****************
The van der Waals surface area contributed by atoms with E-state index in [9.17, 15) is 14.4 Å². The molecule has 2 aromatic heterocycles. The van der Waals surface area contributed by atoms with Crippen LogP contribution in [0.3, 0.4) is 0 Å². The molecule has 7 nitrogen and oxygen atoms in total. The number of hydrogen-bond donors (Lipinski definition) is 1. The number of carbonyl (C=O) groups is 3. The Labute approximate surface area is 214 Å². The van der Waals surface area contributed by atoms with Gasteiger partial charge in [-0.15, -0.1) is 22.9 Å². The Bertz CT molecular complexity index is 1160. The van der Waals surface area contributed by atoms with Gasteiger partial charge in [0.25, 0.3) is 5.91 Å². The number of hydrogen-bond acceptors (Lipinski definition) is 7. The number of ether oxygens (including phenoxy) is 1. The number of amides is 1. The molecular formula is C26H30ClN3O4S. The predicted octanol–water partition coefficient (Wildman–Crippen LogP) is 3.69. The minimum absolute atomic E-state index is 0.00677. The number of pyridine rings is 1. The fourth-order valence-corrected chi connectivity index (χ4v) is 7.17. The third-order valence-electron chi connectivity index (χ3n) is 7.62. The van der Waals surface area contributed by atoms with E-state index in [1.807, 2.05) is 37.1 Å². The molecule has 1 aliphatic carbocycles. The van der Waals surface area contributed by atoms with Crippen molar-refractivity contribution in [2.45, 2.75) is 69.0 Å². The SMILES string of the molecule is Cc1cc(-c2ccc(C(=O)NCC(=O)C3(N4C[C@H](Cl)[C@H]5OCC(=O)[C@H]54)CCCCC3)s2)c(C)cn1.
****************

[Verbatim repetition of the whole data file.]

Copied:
The van der Waals surface area contributed by atoms with E-state index in [9.17, 15) is 14.4 Å². The molecule has 2 aromatic heterocycles. The van der Waals surface area contributed by atoms with Crippen LogP contribution in [0.3, 0.4) is 0 Å². The molecule has 7 nitrogen and oxygen atoms in total. The number of hydrogen-bond donors (Lipinski definition) is 1. The number of carbonyl (C=O) groups is 3. The Labute approximate surface area is 214 Å². The van der Waals surface area contributed by atoms with Gasteiger partial charge in [-0.15, -0.1) is 22.9 Å². The Bertz CT molecular complexity index is 1160. The van der Waals surface area contributed by atoms with Gasteiger partial charge in [0.25, 0.3) is 5.91 Å². The number of hydrogen-bond acceptors (Lipinski definition) is 7. The number of ether oxygens (including phenoxy) is 1. The number of amides is 1. The molecular formula is C26H30ClN3O4S. The predicted octanol–water partition coefficient (Wildman–Crippen LogP) is 3.69. The minimum absolute atomic E-state index is 0.00677. The number of pyridine rings is 1. The fourth-order valence-corrected chi connectivity index (χ4v) is 7.17. The third-order valence-electron chi connectivity index (χ3n) is 7.62. The van der Waals surface area contributed by atoms with E-state index in [1.807, 2.05) is 37.1 Å². The molecule has 1 aliphatic carbocycles. The van der Waals surface area contributed by atoms with Crippen molar-refractivity contribution in [2.45, 2.75) is 69.0 Å². The SMILES string of the molecule is Cc1cc(-c2ccc(C(=O)NCC(=O)C3(N4C[C@H](Cl)[C@H]5OCC(=O)[C@H]54)CCCCC3)s2)c(C)cn1.